There are so many things students can do in their free time. You can join a club for something you’re interested in (shameless plug of the Women in Computer Science group I used to be Vice President of). I encourage everyone to try for a leadership role in the club, because it helps you learn how to make decisions that will impact other people. This is useful for when you start working, and you can gain experience in it while you’re in a low-pressure setting.
You can volunteer in a cause that is important to you. You can ask if you can do research with your favorite professor. You can work on personal projects like programming projects, writing a blog, art pieces, music, etc. You can get a part-time job or internship. You can take extra classes online in topics you’re interested in, such as on Coursera or Udacity. You can learn a new language.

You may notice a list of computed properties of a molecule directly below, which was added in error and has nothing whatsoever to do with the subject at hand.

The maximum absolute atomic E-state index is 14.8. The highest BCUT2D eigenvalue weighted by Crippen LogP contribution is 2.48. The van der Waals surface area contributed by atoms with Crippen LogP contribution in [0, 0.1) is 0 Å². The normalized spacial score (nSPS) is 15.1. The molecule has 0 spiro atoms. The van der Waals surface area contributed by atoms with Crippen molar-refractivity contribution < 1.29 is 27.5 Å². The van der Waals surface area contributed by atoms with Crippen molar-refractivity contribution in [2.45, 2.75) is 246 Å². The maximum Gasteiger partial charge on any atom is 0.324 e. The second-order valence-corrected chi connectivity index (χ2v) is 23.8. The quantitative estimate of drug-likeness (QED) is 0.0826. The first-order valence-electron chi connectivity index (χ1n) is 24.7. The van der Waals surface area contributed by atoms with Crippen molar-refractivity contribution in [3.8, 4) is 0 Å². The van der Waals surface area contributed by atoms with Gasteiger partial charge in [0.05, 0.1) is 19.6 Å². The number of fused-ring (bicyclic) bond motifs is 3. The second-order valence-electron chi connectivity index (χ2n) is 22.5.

There are so many things you can do to fill up your free time, but all these things do not necessarily “make the most” of it. Sometimes you just need to sit back and relax, have a fun night with friends, or just sleep in. It’s very important to stay healthy, especially on the mental side. College life can be overwhelming, especially with the constant reminders to “make the most of your time”. Take it from someone that was doing almost all the things I listed, most at the same time, that you really don’t need to be doing every productive thing imaginable all the time. Sometimes it’s good (and necessary!) to take a step back and breathe.